Friday, February 13, 2009

Preempting the Revolution

Update 2-16-09: Here is a link to a related article. Rather than do a new post, I'm just updating this post with the link.

Everybody knows that the US Government is going bankrupt. The only thing that has kept total insolvency at bay this long is the fact that foreigners are buying up an unbelievable volume of our government bonds.

But we could fix it.

Here is a simple plan.

Send a clear message to the American people, and to the rest of the world: Government isn't the solution to the problem. Government is the problem.

Entitlements, specifically medicaid, medicare, and social security retirement benefits will be dialed back (across the board) 4% per year for the next 25 years until they are zero percent of the federal budget. I'm not sure if I said this right. If the collective payouts for medicaid, medicare, and social security is $100, then the first year the payout would be reduced to $96, the following year reduced to $92 and so on. Across the board. So if your Grandpa is receiving $100 this year, the family is going to have to figure out how to come up with the $4 to fill in the gaps. If there is a government office that does back end administrative work for these programs. Administrative law judges who decide social security cases? Shrink shrink shrink. That office will receive 4% less funding next year. How are they supposed to get everything done? What if a medicaid provider currently gets paid $100 for an office visit? Next year the clinic will be able to charge the medicaid program $96 for the service. Market forces will adjust supply accordingly. There will be layoffs. There will be offices vacated and facilities sold to the private sector by the federal government. People will re-join the private sector.

Taxes currently used to fund these programs will be reduced by 1% per year and the 3% spread will be used to reduce our dependence on selling treasury bonds, and once revenue is in the black, will be used to buy back treasury bonds. What I mean by reducing the taxes by 1% per year is this. If the tax rate is 8% this year. Next year it will be reduced to 7.92%, and the following year it will be reduced to 7.84%.

You'll notice that the spending is being throttled back faster than the taxes. That's the way it should be done given the size of the deficits we've been running.

What about all the people currently counting on these benefits? The market signals need to be consistent. These benefits are going to shrink. If you need health care, or a place to live when you get older, it isn't the government responsible for providing the solution. Or it will still be part of the solution, but less and less and less for the next 25 years.


But why start with the entitlement programs? Ah! Exactly. We shouldn't just target medicaid, medicare, and social security. Everything should undergo scrutiny. We should target those things first though because they are the biggest approaching liability. The entitlement programs also go a long way to defining our relationship with government. That relationship needs to undergo a fundamental change. And eliminating entitlement programs will fix the current and all future budget crises. As long as it is dialed back slowly so people can adjust their lives, it's a hard decision that needs to be made.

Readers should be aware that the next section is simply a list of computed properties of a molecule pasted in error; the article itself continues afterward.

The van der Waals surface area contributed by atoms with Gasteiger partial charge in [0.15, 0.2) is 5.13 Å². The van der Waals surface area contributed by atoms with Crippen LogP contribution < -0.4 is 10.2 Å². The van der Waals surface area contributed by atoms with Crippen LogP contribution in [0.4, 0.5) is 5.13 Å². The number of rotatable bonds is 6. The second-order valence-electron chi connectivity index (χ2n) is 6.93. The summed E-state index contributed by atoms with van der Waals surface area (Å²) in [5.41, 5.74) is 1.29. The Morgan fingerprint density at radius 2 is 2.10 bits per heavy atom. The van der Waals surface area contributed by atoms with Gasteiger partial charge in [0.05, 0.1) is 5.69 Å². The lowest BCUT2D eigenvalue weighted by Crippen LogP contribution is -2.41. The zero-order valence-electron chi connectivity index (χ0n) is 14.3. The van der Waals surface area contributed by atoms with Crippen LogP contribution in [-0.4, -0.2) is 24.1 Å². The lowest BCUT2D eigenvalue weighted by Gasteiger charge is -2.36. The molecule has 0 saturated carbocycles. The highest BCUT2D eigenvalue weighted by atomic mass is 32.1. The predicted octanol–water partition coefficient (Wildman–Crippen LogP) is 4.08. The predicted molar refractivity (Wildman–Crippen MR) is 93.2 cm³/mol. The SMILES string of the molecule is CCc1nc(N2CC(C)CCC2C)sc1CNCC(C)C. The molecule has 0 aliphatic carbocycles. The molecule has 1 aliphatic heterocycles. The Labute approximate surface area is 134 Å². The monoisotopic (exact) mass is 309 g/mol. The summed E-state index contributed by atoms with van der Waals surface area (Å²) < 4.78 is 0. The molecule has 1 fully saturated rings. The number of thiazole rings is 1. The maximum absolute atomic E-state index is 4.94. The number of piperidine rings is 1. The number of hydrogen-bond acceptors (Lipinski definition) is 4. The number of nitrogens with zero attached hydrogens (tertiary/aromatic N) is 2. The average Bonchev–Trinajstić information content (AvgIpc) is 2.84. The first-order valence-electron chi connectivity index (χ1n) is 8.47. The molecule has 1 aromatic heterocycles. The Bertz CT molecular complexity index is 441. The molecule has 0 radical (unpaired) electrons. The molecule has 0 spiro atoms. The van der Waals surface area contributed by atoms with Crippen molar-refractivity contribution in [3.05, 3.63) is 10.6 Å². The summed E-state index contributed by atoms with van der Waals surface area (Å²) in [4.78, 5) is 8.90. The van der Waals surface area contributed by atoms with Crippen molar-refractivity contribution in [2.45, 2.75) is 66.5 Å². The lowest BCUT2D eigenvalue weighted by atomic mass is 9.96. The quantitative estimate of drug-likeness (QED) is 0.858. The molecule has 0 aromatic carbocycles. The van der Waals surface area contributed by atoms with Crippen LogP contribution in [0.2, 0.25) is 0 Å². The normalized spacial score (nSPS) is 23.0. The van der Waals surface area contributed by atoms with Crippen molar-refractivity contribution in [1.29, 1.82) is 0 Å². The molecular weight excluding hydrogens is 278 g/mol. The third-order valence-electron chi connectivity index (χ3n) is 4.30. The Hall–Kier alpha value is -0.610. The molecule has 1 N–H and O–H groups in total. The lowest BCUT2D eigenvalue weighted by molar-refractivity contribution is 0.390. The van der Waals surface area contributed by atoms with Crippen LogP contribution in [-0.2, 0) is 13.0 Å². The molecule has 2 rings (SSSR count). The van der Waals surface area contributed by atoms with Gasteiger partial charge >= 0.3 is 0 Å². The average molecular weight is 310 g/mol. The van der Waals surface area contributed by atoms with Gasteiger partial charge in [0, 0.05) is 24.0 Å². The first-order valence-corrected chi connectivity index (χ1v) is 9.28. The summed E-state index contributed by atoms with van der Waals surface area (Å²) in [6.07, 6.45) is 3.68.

What about the military? That's a huge part of the federal budget. I have some thoughts on this, but to be brief I think the military budget needs to be smaller than it is, more of a self funding thing, and mandatory for all males to be used as a vehicle to instill national pride, national strength, and national sacrifice. Maybe I'll write more about this in the future.

There are other huge chunks of the federal budget. They should be shrunk. All aspects of the government should be analyzed to see how we can bring in market forces to solve the problems government 'solves'.

There are lots of different sides to this debate. I don't always think market forces are the best way to solve the problems. But market forces usually are the best way, especially if checks and balances are in place to reduce opportunistic behavior and concentrations of power.

I'm about to press 'publish post'. And it makes me feel a bit vulnerable, because what I'm talking about is a pretty simplistic solution to the problem. I know its overly simplistic. If I were to go line by line and look at specifically what our entitlement budget goes toward, I probably would decide to keep spending some of that money on entitlement programs. On the other hand, it really is this simple. All it takes is leadership. We listen to the news, and talk about how tough times are ahead because the system is bankrupting itself. It doesn't have to be that way.

1 comment:

Andrew said...

Your plan is too good to actually be put into practice, because this isn't about solvency, it's about power.

The massive pork bill masquerading as an urgent stimulus package, won't take effect until 2010--just in time for the next elections.

This is about solidifying party power at the cost of our our children's economic futures. Otherwise, what you've proposed here would already be implemented.